Data StoryTelling with the Grainger Museum

For the second year in a row, Research Platform Service ran Data Storytelling events on the 3rd and 4th of July, where researchers from all disciplines got to work with new digital tools and learn to turn their research into good communication material!

This year, for our 3D workshops, we partnered with the Grainger Museum, who kindly lent us some objects from their collection.

We were lucky to dig out some treasure and touch (with gloves!) and play with some of the personal belongings of Percy Grainger! The participants were thrilled to get that opportunity and soon started to ask all kinds of questions about this particular denture cast, or an enigmatic lady’s shoe from the 19th century!

Choosing Grainger Museum Collection items for the 3D scanning workshop.

Instead of looking at photos in a book of Percy Grainger’s artefacts, people were given the chance to directly interact with the real objects. This immediately engaged people because they can get a real-life sense of what these objects feel, weigh or even smell like. It’s a very visceral experience.  It triggers the curiosity and get people working together very quickly!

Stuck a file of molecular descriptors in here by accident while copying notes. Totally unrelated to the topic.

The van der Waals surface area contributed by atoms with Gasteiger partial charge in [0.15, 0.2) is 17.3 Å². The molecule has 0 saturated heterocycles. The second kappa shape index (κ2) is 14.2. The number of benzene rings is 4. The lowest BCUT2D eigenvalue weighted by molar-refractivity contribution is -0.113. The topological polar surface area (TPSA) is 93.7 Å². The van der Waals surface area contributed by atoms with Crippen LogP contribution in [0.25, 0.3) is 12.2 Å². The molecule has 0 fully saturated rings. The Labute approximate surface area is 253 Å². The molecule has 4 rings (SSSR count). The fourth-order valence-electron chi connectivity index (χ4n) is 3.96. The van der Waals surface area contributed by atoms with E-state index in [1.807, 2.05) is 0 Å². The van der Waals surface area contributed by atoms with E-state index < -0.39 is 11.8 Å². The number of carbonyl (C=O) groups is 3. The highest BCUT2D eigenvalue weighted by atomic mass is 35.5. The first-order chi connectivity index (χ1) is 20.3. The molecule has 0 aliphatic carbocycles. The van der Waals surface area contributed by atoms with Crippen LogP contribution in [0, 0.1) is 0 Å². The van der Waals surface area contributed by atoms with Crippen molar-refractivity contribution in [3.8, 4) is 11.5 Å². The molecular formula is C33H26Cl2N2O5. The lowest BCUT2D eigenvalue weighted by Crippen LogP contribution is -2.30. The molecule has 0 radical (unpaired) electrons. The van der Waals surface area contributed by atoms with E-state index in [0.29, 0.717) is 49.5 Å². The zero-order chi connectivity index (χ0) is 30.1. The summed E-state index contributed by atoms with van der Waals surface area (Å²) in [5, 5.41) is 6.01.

During our two-day workshop, our participant learnt to 3D scan objects, and generate a 3D model than they can then 3D print to have a replica or just visualize online and create beautiful online exhibition with 3D models, to share with other researchers.

Video courtesy of Emilie Walsh. Follow on Twitter @emilouwalsh.

These particular skills can be useful for any researcher working with object-based data sets: from zoology to art history, conservation to dentistry, archaeology, cultural collection, museum studies, pedagogy, medicine and much more.

WARNING: The following video content depicts flashing lights and may not be suitable for all viewers.  Discretion is advised.

Video courtesy of Emilie Walsh. Follow on Twitter @emilouwalsh.

To learn more about 3D scanning workshops and other Research Platform services and events, visit the Research Bazaar blog.

- Article by Emilie Walsh, PhD student in Visual Art at the VCA and employee of Research Platform Services, University of Melbourne